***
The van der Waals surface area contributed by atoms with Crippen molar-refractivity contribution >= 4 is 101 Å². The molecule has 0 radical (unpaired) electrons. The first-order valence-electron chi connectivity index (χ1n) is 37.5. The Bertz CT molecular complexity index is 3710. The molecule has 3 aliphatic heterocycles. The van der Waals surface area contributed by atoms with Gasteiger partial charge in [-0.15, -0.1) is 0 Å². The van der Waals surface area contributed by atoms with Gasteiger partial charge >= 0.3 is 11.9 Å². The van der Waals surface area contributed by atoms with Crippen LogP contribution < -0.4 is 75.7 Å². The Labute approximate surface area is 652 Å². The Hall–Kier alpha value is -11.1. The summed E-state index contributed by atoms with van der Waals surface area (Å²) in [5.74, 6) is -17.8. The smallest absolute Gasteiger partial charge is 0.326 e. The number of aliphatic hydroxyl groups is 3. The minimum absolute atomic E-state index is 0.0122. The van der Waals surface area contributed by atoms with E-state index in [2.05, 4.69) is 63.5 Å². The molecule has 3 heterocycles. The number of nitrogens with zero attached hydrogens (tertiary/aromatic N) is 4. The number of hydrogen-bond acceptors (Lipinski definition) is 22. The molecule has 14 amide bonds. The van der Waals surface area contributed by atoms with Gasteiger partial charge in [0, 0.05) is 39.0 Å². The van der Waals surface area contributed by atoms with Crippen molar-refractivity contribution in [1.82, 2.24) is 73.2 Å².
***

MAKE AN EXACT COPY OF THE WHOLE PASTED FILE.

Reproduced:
The van der Waals surface area contributed by atoms with Crippen molar-refractivity contribution >= 4 is 101 Å². The molecule has 0 radical (unpaired) electrons. The first-order valence-electron chi connectivity index (χ1n) is 37.5. The Bertz CT molecular complexity index is 3710. The molecule has 3 aliphatic heterocycles. The van der Waals surface area contributed by atoms with Gasteiger partial charge in [-0.15, -0.1) is 0 Å². The van der Waals surface area contributed by atoms with Gasteiger partial charge >= 0.3 is 11.9 Å². The van der Waals surface area contributed by atoms with Crippen LogP contribution < -0.4 is 75.7 Å². The Labute approximate surface area is 652 Å². The Hall–Kier alpha value is -11.1. The summed E-state index contributed by atoms with van der Waals surface area (Å²) in [5.74, 6) is -17.8. The smallest absolute Gasteiger partial charge is 0.326 e. The number of aliphatic hydroxyl groups is 3. The minimum absolute atomic E-state index is 0.0122. The van der Waals surface area contributed by atoms with E-state index in [2.05, 4.69) is 63.5 Å². The molecule has 3 heterocycles. The number of nitrogens with zero attached hydrogens (tertiary/aromatic N) is 4. The number of hydrogen-bond acceptors (Lipinski definition) is 22. The molecule has 14 amide bonds. The van der Waals surface area contributed by atoms with Gasteiger partial charge in [0, 0.05) is 39.0 Å². The van der Waals surface area contributed by atoms with Crippen molar-refractivity contribution in [1.82, 2.24) is 73.2 Å².